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Abstract

This project examines the impact of employer-provided financial education for newly hired workers on contributions to voluntary retirement savings plans. Using administrative data from five large employers, the researchers assess the impact of information and delivery methods on the choice to participate in the plans and the deferral amount selected. The researchers collected additional data from one employer-partner covering the two years before and after their automatic enrollment policy was implemented. Average participation rates increased sharply, while the same fraction of workers took advantage of the full employer match once eligible. The researchers also conducted a survey of newly hired workers. The survey measured employees' understanding of their company's voluntary retirement savings plan, their assessment of the employer-provided information, and their reasons for limited or non-participation. Nonparticipants demonstrated lower overall financial literacy relative to participants, and many respondents felt that the information provided by their employers was not sufficient. Finally, the largest employer-partner, BB&T, implemented a field experiment where an on-line mailing was sent to a random subset of non-participating newly hired workers. Younger workers receiving the flyer were significantly more likely to enroll in the 401(k) plan, while older workers actually had lower initiation rates relative to their control group. The research presented provides insights into the efficacy and importance of financial education provided by employers to newly hired workers and how it impacts their retirement saving decisions.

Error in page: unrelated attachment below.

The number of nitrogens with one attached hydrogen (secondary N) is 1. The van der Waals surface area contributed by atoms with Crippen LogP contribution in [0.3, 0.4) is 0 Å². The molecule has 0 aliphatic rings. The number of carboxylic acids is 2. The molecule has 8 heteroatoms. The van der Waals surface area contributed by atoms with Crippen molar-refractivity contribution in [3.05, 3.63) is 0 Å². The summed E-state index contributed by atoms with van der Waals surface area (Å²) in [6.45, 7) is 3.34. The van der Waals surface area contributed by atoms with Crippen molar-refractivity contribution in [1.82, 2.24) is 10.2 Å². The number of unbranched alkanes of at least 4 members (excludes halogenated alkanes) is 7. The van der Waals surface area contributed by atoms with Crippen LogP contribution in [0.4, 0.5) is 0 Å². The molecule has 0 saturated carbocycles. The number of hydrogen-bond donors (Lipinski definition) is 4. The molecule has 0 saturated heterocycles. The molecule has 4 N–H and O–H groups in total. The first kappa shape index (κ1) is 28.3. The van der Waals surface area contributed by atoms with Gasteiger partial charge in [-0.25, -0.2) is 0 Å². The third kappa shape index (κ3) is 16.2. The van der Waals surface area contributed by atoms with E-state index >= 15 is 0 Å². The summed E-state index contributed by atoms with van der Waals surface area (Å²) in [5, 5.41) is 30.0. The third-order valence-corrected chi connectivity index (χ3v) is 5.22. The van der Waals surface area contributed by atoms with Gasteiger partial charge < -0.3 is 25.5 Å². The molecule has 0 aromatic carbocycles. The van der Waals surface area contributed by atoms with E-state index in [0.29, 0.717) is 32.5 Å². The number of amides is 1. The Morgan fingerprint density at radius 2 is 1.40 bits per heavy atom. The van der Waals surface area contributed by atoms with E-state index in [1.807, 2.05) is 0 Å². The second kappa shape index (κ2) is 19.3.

This product is part of a deliverable to the Social Security Administration Financial Literacy Research Consortium. Working papers have been approved for circulation by RAND Labor and Population but have not been formally edited or peer reviewed.

This report is part of the RAND Corporation working paper series. RAND working papers are intended to share researchers' latest findings and to solicit informal peer review. They have been approved for circulation by RAND but may not have been formally edited or peer reviewed.

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